Using a treatment that has been shown to be effective in adults in two previous studies, researchers at the University of North Carolina will begin enrolling infants in a clinical trial to test the effectiveness of inhaled saline as a treatment for cystic fibrosis.

Investigators hope to enroll 150 infants at a minimum age of 4 months in the United States and Canada. They will administer a saltwater aerosol solution nearly two times as salty as the Atlantic Ocean for 15 minutes at least twice a day. The aerosolized saltwater restores the lubricant layer of water that normally coats airway surface but is missing in CF. The water layer promotes the clearance of the naturally occurring mucus the body uses to trap harmful bacteria.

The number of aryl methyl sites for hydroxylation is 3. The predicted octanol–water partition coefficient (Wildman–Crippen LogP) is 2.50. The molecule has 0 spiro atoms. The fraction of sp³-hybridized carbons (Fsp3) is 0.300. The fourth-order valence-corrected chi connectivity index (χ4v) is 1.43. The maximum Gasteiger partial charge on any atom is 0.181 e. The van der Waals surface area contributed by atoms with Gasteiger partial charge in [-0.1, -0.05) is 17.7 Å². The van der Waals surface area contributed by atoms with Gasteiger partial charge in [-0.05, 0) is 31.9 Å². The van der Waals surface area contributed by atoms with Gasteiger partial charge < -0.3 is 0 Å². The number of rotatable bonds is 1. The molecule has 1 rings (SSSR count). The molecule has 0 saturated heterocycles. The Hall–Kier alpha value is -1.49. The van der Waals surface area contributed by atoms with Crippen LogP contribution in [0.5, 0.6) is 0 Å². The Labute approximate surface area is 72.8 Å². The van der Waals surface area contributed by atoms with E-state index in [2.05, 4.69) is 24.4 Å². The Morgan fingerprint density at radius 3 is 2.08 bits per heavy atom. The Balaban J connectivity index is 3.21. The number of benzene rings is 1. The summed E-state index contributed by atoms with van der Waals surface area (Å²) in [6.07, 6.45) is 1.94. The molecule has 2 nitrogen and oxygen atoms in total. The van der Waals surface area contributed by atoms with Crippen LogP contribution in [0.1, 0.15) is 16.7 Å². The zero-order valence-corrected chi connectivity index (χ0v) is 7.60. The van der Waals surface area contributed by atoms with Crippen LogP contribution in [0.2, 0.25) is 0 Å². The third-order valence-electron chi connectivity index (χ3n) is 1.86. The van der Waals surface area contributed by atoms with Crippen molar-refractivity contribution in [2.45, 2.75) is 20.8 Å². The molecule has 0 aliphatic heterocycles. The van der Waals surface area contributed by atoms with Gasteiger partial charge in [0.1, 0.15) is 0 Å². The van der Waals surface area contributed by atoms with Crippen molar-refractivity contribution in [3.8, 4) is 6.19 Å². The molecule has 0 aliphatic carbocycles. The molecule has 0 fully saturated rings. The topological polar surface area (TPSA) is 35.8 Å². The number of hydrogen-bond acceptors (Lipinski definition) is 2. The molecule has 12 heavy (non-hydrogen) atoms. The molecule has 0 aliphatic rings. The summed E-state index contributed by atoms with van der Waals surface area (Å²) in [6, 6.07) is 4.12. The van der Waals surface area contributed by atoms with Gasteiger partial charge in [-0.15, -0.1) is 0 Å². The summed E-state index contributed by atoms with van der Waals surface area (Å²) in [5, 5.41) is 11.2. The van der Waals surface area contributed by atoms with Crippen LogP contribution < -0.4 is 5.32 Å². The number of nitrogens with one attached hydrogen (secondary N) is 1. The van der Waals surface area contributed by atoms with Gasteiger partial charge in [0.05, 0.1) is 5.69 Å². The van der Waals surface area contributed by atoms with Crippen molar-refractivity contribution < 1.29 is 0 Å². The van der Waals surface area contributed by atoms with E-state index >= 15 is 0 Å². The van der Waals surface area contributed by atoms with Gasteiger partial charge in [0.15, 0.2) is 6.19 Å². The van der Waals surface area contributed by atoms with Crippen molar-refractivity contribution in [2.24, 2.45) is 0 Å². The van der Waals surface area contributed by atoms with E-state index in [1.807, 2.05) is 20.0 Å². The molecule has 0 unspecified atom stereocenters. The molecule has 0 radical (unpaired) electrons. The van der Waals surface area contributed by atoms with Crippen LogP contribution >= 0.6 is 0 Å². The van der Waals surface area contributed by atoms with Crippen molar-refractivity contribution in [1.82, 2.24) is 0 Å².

The Cystic Fibrosis Foundation Therapeutics Inc, a nonprofit affiliate of the Cystic Fibrosis Foundation, is funding the trial, “Infant Study of Inhaled Saline” (ISIS). Researchers will receive approximately $3 million for the study over a 5-year period.

Stephanie Davis, MD, one of the three principal investigators, says they hope that inhaled saline will be as effective in infants as in adults, and prevent serious lung disease that in most cases leads to death. “The therapy may also lead to improved quality of life,” she concludes.